Montaigne was a French philosopher (1533-1592), his “Essays” (the word “Essai” in French means “attempts” or “tests”).

I know you won’t read Montaigne (988 pages in translated English, paperback, $27) – I once read an interview of Orson Welles who said it was the book of his life, and he had one copy next to his bed all along.

This guy was a mess, and he wrote his essays for years, in French (in this time, you had to use Latin if you were a serious scholar), like… thinking all along.


With the goal of describing man with complete frankness and using himself as his most frequent example, Michel de Montaigne first published his “Essays” in 1580. This collection of 107 chapters encompasses a wide variety of subjects – he saw the most basic elements of man as variety and unpredictability. “What do I know?” This embodies the spirit of the entire volume, for it reflects both the inquisitory search for intellectual knowledge as well as the more personal anecdotal quality of a work that has had an enduring impact on both French and English literature for hundreds of years.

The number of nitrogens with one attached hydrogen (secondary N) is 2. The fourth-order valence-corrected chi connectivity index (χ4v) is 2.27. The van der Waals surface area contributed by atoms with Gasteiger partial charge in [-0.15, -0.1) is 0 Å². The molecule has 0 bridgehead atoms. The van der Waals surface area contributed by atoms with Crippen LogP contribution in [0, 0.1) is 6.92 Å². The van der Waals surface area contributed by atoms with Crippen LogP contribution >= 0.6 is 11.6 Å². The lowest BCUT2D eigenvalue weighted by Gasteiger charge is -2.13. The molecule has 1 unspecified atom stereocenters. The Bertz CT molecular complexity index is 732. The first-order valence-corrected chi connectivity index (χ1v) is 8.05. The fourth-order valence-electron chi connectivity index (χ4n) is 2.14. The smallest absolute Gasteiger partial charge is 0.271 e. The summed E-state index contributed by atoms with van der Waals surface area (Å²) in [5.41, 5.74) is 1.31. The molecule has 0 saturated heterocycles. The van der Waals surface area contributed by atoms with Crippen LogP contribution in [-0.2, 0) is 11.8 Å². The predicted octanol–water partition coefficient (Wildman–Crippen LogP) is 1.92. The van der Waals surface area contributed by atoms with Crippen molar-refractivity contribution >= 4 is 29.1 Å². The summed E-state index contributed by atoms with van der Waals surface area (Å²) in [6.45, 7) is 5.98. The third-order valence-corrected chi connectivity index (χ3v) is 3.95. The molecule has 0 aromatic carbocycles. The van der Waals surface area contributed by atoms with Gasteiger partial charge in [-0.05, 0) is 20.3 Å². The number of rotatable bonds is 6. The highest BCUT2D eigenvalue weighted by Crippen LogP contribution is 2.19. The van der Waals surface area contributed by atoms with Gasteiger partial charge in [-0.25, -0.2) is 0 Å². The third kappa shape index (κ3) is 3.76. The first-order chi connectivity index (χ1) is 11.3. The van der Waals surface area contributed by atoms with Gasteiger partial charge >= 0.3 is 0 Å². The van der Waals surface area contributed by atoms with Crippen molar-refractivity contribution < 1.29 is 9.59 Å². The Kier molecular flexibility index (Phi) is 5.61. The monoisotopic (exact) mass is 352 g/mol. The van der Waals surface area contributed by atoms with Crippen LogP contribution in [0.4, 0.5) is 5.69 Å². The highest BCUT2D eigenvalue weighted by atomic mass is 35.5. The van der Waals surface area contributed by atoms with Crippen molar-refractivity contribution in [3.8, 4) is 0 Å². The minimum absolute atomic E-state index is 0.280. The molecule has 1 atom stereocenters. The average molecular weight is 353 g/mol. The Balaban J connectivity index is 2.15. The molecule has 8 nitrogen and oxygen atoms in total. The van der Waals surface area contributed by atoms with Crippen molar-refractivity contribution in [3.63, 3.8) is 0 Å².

He flits around, from a thought to another. No rigor, no plan. Really!

  • “I love the poetic gait, by leaps and gambols”
  • “I lose myself, more by permit than by inattention”
  • “My ideas follow each other, but sometimes from far away”
  • “Wisdom has its excesses, and has no less need of moderation than folly”


So : breathe! Life is short! Your blog is not perfect, it’s bricolage and brain odd jobs. Who cares? Share! If Montaigne can do it, you can do it!

Is this casualness French? Nope : wisdom & folly, there are everywhere, little soul, right?


Thanks for reading!


Continue reading